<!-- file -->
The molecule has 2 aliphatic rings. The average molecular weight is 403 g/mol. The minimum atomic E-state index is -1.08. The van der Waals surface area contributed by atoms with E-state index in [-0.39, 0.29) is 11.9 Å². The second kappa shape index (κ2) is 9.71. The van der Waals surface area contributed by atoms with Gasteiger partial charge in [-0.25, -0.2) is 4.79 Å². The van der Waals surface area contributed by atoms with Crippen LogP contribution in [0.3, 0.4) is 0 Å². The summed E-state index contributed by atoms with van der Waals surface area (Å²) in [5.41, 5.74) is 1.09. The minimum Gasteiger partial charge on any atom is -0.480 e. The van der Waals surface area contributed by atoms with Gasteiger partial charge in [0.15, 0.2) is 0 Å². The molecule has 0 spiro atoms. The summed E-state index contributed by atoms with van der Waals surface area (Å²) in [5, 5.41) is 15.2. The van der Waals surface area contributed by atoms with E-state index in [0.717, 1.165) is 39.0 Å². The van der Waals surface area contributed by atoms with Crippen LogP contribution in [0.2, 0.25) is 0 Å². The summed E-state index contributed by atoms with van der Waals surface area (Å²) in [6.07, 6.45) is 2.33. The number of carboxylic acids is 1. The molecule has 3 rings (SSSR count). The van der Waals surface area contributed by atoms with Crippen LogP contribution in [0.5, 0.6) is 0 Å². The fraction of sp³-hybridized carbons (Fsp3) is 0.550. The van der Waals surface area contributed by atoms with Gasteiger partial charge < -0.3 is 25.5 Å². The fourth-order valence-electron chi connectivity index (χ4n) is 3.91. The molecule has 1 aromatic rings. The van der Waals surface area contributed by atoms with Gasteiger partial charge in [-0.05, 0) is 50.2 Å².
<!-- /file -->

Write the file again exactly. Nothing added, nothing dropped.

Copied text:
The molecule has 2 aliphatic rings. The average molecular weight is 403 g/mol. The minimum atomic E-state index is -1.08. The van der Waals surface area contributed by atoms with E-state index in [-0.39, 0.29) is 11.9 Å². The second kappa shape index (κ2) is 9.71. The van der Waals surface area contributed by atoms with Gasteiger partial charge in [-0.25, -0.2) is 4.79 Å². The van der Waals surface area contributed by atoms with Crippen LogP contribution in [0.3, 0.4) is 0 Å². The summed E-state index contributed by atoms with van der Waals surface area (Å²) in [5.41, 5.74) is 1.09. The minimum Gasteiger partial charge on any atom is -0.480 e. The van der Waals surface area contributed by atoms with Gasteiger partial charge in [0.15, 0.2) is 0 Å². The molecule has 0 spiro atoms. The summed E-state index contributed by atoms with van der Waals surface area (Å²) in [5, 5.41) is 15.2. The van der Waals surface area contributed by atoms with E-state index in [0.717, 1.165) is 39.0 Å². The van der Waals surface area contributed by atoms with Crippen LogP contribution in [0.2, 0.25) is 0 Å². The summed E-state index contributed by atoms with van der Waals surface area (Å²) in [6.07, 6.45) is 2.33. The number of carboxylic acids is 1. The molecule has 3 rings (SSSR count). The van der Waals surface area contributed by atoms with Crippen LogP contribution in [0.5, 0.6) is 0 Å². The fraction of sp³-hybridized carbons (Fsp3) is 0.550. The van der Waals surface area contributed by atoms with Gasteiger partial charge < -0.3 is 25.5 Å². The fourth-order valence-electron chi connectivity index (χ4n) is 3.91. The molecule has 1 aromatic rings. The van der Waals surface area contributed by atoms with Gasteiger partial charge in [-0.05, 0) is 50.2 Å².